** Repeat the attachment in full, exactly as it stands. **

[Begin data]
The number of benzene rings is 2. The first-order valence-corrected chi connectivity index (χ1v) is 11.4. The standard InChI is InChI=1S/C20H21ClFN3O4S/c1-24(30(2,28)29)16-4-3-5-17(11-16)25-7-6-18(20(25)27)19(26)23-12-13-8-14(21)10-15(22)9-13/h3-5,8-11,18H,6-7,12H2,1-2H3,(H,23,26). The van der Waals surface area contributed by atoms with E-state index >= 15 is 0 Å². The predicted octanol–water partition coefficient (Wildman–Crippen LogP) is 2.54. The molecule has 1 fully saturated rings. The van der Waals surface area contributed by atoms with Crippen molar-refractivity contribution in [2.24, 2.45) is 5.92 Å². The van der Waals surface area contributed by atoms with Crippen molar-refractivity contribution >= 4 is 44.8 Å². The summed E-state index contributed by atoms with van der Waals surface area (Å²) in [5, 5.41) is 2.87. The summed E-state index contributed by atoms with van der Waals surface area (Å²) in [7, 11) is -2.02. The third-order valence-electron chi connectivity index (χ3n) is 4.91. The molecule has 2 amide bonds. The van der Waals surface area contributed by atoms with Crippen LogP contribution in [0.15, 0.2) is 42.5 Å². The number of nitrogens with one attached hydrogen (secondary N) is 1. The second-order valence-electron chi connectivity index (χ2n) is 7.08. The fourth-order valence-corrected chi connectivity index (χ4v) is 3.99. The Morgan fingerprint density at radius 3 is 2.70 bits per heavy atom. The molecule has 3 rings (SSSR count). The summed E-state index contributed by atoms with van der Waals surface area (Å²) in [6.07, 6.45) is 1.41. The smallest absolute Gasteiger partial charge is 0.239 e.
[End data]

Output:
The number of benzene rings is 2. The first-order valence-corrected chi connectivity index (χ1v) is 11.4. The standard InChI is InChI=1S/C20H21ClFN3O4S/c1-24(30(2,28)29)16-4-3-5-17(11-16)25-7-6-18(20(25)27)19(26)23-12-13-8-14(21)10-15(22)9-13/h3-5,8-11,18H,6-7,12H2,1-2H3,(H,23,26). The van der Waals surface area contributed by atoms with E-state index >= 15 is 0 Å². The predicted octanol–water partition coefficient (Wildman–Crippen LogP) is 2.54. The molecule has 1 fully saturated rings. The van der Waals surface area contributed by atoms with Crippen molar-refractivity contribution in [2.24, 2.45) is 5.92 Å². The van der Waals surface area contributed by atoms with Crippen molar-refractivity contribution >= 4 is 44.8 Å². The summed E-state index contributed by atoms with van der Waals surface area (Å²) in [5, 5.41) is 2.87. The summed E-state index contributed by atoms with van der Waals surface area (Å²) in [7, 11) is -2.02. The third-order valence-electron chi connectivity index (χ3n) is 4.91. The molecule has 2 amide bonds. The van der Waals surface area contributed by atoms with Crippen LogP contribution in [0.15, 0.2) is 42.5 Å². The number of nitrogens with one attached hydrogen (secondary N) is 1. The second-order valence-electron chi connectivity index (χ2n) is 7.08. The fourth-order valence-corrected chi connectivity index (χ4v) is 3.99. The Morgan fingerprint density at radius 3 is 2.70 bits per heavy atom. The molecule has 3 rings (SSSR count). The summed E-state index contributed by atoms with van der Waals surface area (Å²) in [6.07, 6.45) is 1.41. The smallest absolute Gasteiger partial charge is 0.239 e.